I don’t want the State to take my Home!
This is something we hear on a regular basis but sadly it is not a straightforward matter
1. The actual position
- If you need to have long term residential care your financial position is assessed and unless you have less than £14,250 you will be required to make a contribution to the cost. If you have over £23,250 you will have to bear all the cost.
- If you own your own house the value of it is taken into account unless your spouse/civil partner (and in some cases other dependants) is still alive and living there.
- This usually means that the house is sold and to the extent that the residential home fees cannot be paid out of income, the capital from the sale of the house is used
- Normally you will receive a monthly bill so the capital is slowly used up. Some people mistakenly think the whole proceeds of sale are taken in the first place. This is NOT the case.
2. Will giving my house away prevent this?
The answer is only “perhaps”.
- When you fill in the assessment form you will be asked whether you have ever owned your own home and if so what has happened to it.
- Some local authorities will ignore the fact that you disposed of you house by gift provided it was some time before you go into residential care. That period varies; some use six months, most about two years , but some will disregard the gift however long ago it was made
- The real issue is whether the gift was made to avoid paying home fees; if so it will probably not work. If the house was given for other reasons – such as a farmhouse that is key to the business it should work.
3. Should I give away my house?
The answer in most cases is “no”.
- Your house is where you live and if you give it away all sorts of things could happen that mean you could lose your home. If the person you give your house to dies, divorces or gets into debt someone else will own your house and either may not be prepared to let you stay there or may have to sell it to raise cash.
- Some people try to use trusts to safeguard you in this situation but you need to remember that this can give rise to Income Tax (the pre-owned asset charge); Capital Gains Tax and/or Inheritance Tax issues.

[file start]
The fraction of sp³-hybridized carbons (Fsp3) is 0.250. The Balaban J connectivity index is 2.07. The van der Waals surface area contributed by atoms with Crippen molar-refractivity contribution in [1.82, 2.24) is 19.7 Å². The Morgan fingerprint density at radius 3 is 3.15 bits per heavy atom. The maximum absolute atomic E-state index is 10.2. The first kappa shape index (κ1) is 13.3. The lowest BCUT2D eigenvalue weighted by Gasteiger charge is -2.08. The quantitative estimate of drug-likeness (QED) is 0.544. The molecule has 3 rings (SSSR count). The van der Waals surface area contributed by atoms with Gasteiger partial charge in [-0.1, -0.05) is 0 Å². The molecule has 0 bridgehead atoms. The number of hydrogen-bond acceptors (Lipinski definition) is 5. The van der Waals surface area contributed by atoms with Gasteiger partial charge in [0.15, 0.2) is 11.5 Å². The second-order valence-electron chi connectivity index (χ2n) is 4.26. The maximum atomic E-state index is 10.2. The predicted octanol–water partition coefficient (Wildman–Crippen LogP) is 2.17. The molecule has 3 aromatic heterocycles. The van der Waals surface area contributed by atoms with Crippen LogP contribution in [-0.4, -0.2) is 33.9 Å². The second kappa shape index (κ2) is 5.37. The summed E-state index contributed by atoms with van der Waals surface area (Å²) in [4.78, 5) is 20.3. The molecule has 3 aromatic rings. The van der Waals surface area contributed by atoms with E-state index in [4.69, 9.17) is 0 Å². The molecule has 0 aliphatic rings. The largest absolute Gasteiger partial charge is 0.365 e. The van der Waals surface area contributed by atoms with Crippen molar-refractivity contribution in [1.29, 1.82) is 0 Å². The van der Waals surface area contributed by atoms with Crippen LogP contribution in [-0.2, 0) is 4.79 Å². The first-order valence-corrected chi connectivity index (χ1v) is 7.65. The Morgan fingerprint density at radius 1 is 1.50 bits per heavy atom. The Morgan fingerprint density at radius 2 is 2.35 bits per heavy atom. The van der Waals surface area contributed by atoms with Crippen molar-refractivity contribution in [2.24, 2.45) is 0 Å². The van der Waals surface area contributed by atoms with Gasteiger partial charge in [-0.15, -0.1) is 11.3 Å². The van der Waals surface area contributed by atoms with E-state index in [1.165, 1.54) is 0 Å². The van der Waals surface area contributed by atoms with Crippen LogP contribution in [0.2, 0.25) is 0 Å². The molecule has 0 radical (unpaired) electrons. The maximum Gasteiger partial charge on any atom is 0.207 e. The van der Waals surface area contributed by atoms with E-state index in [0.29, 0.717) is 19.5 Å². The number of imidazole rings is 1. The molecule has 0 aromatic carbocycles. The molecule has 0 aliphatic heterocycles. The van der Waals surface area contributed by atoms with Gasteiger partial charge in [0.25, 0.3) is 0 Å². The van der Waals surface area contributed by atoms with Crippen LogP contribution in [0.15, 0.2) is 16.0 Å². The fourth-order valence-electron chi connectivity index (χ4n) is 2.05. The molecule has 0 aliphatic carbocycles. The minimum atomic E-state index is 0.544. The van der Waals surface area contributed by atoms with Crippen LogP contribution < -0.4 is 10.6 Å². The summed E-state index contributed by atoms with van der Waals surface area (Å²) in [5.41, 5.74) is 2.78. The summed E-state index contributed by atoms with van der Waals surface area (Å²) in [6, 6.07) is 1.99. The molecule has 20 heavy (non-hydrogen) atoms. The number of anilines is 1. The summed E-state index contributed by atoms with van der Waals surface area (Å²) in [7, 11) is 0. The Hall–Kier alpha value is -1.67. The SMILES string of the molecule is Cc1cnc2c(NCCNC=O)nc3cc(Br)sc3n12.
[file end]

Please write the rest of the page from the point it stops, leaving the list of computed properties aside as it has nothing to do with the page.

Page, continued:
- Such arrangements can become costly and given that the more complicated the arrangements the more suspicion the Local Authority will have, such costs may not be justified given that the gift may prove to be ineffective anyway.
- The pre-owned assets charge is a trap for the unwary – this is a complicated area on which you need advice.
- If you wish to move after having given your house away the person you gave it to may have to pay Capital Gains Tax on part of the proceeds as he/she is unlikely to have principal Private Residence exemption for Capital Gains Tax purposes – again an area where you need advice.
- Even if the house is not sold till you death there may well still be a Capital Gains Tax charge if the house is then sold. If you had continued to own it no Capital Gains Tax is payable.
- Remember it is not just the value of the house that is taken into account. If you have bank accounts or investments you could still fail to qualify for any state help and end up paying the fees and taking the risk of not owning your own home and the possible costs that result from that.
- In summary it may not work, it may be costly, it may have adverse tax consequences but above all it puts your house at risk.
4. Is it never a good idea?
There can be situations where either the risks are worth taking or there is time to plan for example
- An adult child still lives at home. Here there are risks that that child may lose his/her home and this might outweigh some of the other risks
- The house may be crucial to a business – such as a farmhouse – and selling it could cause real problems. Again this risk may outweigh the others
- One spouse may be unlikely to manage if left on his/her own. Making sure the house is in the name of the other and that that person’s will is made correctly could save much or all of the value of the house without undue risk
- If there are any reasons to suspect that you may need residential care for a considerable number of years this may justify taking some of the risks
Like so many areas “it all depends”. It is however an area where there are real and significant risks and the benefits are not always as clear cut as you might think. It may well be worth investigating but it is not a step that should be taken lightly and certainly not without a full understanding of the pitfalls. Many people have done it and lived to regret it.
If you want advice on this subject please contact one of our Wills, Probate and Trust Team as follows:-
On 01775 722261, or email email@example.com,
firstname.lastname@example.org or email@example.com